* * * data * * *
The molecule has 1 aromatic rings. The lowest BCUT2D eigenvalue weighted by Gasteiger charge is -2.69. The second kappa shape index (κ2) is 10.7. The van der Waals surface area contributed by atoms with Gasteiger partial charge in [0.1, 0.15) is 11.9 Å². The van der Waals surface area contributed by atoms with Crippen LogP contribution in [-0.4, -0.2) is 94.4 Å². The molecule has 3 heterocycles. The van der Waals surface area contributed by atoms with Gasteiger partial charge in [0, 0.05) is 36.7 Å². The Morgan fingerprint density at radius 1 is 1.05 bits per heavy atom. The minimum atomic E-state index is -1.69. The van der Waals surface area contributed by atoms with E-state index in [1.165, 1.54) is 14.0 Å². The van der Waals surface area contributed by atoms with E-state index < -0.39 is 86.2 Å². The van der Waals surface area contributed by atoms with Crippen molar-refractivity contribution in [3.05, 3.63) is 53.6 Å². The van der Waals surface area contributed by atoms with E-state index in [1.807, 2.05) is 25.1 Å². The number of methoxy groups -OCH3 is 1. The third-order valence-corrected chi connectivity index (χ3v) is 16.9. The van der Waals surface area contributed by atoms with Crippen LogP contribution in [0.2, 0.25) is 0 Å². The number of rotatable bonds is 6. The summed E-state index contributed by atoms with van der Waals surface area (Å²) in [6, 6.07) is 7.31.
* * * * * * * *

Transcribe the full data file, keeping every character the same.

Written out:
The molecule has 1 aromatic rings. The lowest BCUT2D eigenvalue weighted by Gasteiger charge is -2.69. The second kappa shape index (κ2) is 10.7. The van der Waals surface area contributed by atoms with Gasteiger partial charge in [0.1, 0.15) is 11.9 Å². The van der Waals surface area contributed by atoms with Crippen LogP contribution in [-0.4, -0.2) is 94.4 Å². The molecule has 3 heterocycles. The van der Waals surface area contributed by atoms with Gasteiger partial charge in [0, 0.05) is 36.7 Å². The Morgan fingerprint density at radius 1 is 1.05 bits per heavy atom. The minimum atomic E-state index is -1.69. The van der Waals surface area contributed by atoms with E-state index in [1.165, 1.54) is 14.0 Å². The van der Waals surface area contributed by atoms with E-state index < -0.39 is 86.2 Å². The van der Waals surface area contributed by atoms with Crippen molar-refractivity contribution in [3.05, 3.63) is 53.6 Å². The van der Waals surface area contributed by atoms with E-state index in [1.807, 2.05) is 25.1 Å². The number of methoxy groups -OCH3 is 1. The third-order valence-corrected chi connectivity index (χ3v) is 16.9. The van der Waals surface area contributed by atoms with Crippen LogP contribution in [0.2, 0.25) is 0 Å². The number of rotatable bonds is 6. The summed E-state index contributed by atoms with van der Waals surface area (Å²) in [6, 6.07) is 7.31.